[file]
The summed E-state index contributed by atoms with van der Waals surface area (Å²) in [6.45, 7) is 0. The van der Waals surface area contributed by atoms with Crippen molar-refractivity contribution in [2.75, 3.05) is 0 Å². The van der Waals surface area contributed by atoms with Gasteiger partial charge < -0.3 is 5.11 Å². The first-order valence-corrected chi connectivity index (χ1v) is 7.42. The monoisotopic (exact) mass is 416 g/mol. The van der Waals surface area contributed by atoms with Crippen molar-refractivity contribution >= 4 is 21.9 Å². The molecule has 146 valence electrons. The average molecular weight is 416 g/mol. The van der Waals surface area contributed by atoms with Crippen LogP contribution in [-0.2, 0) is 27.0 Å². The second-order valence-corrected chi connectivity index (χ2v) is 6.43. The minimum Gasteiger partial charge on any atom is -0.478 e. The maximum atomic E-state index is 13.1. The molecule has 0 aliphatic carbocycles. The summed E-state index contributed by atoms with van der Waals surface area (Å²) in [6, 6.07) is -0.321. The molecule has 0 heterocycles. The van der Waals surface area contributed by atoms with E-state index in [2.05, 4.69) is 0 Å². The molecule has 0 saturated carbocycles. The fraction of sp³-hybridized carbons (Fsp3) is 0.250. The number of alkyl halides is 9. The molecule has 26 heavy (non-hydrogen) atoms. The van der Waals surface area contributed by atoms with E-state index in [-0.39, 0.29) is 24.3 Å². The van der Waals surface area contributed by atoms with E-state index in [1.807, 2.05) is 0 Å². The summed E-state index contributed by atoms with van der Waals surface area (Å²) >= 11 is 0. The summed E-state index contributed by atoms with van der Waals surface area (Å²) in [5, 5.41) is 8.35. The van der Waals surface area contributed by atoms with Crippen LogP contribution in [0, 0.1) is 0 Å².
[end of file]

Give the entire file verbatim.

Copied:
The summed E-state index contributed by atoms with van der Waals surface area (Å²) in [6.45, 7) is 0. The van der Waals surface area contributed by atoms with Crippen molar-refractivity contribution in [2.75, 3.05) is 0 Å². The van der Waals surface area contributed by atoms with Gasteiger partial charge < -0.3 is 5.11 Å². The first-order valence-corrected chi connectivity index (χ1v) is 7.42. The monoisotopic (exact) mass is 416 g/mol. The van der Waals surface area contributed by atoms with Crippen molar-refractivity contribution >= 4 is 21.9 Å². The molecule has 146 valence electrons. The average molecular weight is 416 g/mol. The van der Waals surface area contributed by atoms with Crippen LogP contribution in [-0.2, 0) is 27.0 Å². The second-order valence-corrected chi connectivity index (χ2v) is 6.43. The minimum Gasteiger partial charge on any atom is -0.478 e. The maximum atomic E-state index is 13.1. The molecule has 0 aliphatic carbocycles. The summed E-state index contributed by atoms with van der Waals surface area (Å²) in [6, 6.07) is -0.321. The molecule has 0 heterocycles. The van der Waals surface area contributed by atoms with E-state index in [2.05, 4.69) is 0 Å². The molecule has 0 saturated carbocycles. The fraction of sp³-hybridized carbons (Fsp3) is 0.250. The number of alkyl halides is 9. The molecule has 26 heavy (non-hydrogen) atoms. The van der Waals surface area contributed by atoms with E-state index in [-0.39, 0.29) is 24.3 Å². The van der Waals surface area contributed by atoms with E-state index in [1.807, 2.05) is 0 Å². The summed E-state index contributed by atoms with van der Waals surface area (Å²) >= 11 is 0. The summed E-state index contributed by atoms with van der Waals surface area (Å²) in [5, 5.41) is 8.35. The van der Waals surface area contributed by atoms with Crippen LogP contribution in [0, 0.1) is 0 Å².